Telecommunications satelliteTelecommunications is the sending and receiving of information using electricity, radio waves or light. The information can be data, sound or TV pictures. Data can represent text, sounds, images or video. Forms of telecommunications include the internet and other computer networks, phones, two-way radio and TV and radio broadcasting. Phone calls, text messages, emails and computer data—and often radio and TV signals as well—travel through a vast communications network.
All the different forms of telecommunications are turned into signals that can travel through the network. A network may be made up of telephone lines, cables, and radio and satellite links. Signal always travel between two points on the network (such as two mobile phones) and are directed through it by electronic switches. This is called a switched network. Radio and television networks, where signals are sent to many receivers from one transmitter, are known as broadcast networks.
A diagram of a telecommunications network
Wiring at a telephone exchange
All the telecommunications devices (telephones and home computers) connected to normal telephone lines are linked by the lines to a local telephone exchange. Each line has its own unique telephone number which the exchange uses to find it. All the local exchanges in one area are linked to a main exchange, which in turn is linked to other main exchanges to form a national network.
Also linked into the network are special exchanges for mobile phones, and internet service providers. Most information (speech and computer data) travels to and from the local exchange in analogue form and between local exchanges in digital form.
There are several different ways of linking a network together. Some links are underground cables, either in the form of electrical cables or fibre-optic cables, in which signals are carried by light. Some links are made with microwaves. International links across oceans are made via satellites in orbit around the Earth, and through cables stretched across the seabed.
Microwaves carry signals between hill-top transmitters and receivers, to and from communications satellites. Microwave transmitters and receivers are dish-shaped aerials. A transmitter focuses the microwaves into a narrow beam, which is aimed at a receiver that collects the waves. The microwaves are modulated (shaped) so that they can carry information.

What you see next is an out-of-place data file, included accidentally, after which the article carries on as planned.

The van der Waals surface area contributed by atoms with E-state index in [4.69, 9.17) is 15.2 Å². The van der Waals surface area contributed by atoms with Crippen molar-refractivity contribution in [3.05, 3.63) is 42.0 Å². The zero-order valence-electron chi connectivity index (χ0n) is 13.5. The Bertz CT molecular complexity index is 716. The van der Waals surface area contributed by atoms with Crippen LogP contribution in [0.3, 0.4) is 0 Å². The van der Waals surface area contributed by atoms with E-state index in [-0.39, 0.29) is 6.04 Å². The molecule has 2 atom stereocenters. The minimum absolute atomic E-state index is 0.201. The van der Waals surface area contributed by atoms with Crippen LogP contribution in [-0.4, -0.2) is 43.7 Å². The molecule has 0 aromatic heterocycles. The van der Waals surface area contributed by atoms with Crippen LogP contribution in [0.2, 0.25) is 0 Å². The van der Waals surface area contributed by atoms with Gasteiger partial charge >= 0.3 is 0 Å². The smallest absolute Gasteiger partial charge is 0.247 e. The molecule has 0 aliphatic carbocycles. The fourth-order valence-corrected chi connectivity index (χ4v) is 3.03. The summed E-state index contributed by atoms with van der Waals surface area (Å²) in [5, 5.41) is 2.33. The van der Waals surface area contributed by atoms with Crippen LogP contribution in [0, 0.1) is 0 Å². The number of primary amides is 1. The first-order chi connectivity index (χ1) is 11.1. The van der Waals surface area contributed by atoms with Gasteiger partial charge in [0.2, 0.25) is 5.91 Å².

The internet is a vast computer network that stretches right around the world, made up of hundreds of millions of computers. Information (text, pictures, video clips, etc.) can travel from any computer on the network to any other computer. The internet began in the 1960s, when research agencies in the USA built their own communications network. Other organizations, such as universities, gradually joined. As home computers became cheaper and more popular in the 1990s, the internet began expanding rapidly, with anybody being able to use it via a telephone line. Today, almost every computer in the world can connect to the internet, many now through wireless connections.
Using the internet
Internet use falls into two main areas: email and the world wide web. With email, it is possible to send a text message (with other data files, such as photographs, attached if needed) almost instantly to any other internet user at their email address.
The world wide web (the “web”) is a huge information-gathering system. It allows computer devices, including PCs, tablets, smartphones and others, connected to the internet to ask for and copy files from another device. The files are stored in standard form so that any computer can read them.
Other uses of the internet include phone calls, instant messaging and video calls, such as Skype.
Viewing Q-files on a tabletMost computers, tablets and smartphones are connected to the internet through internet service providers (ISPs), via broadband cables or mobile networks. Many homes and offices have a wireless network (Wi-Fi) linked to a broadband digital cable line, so that computers can connect to the internet without cables.
Consultant: Chris Oxlade
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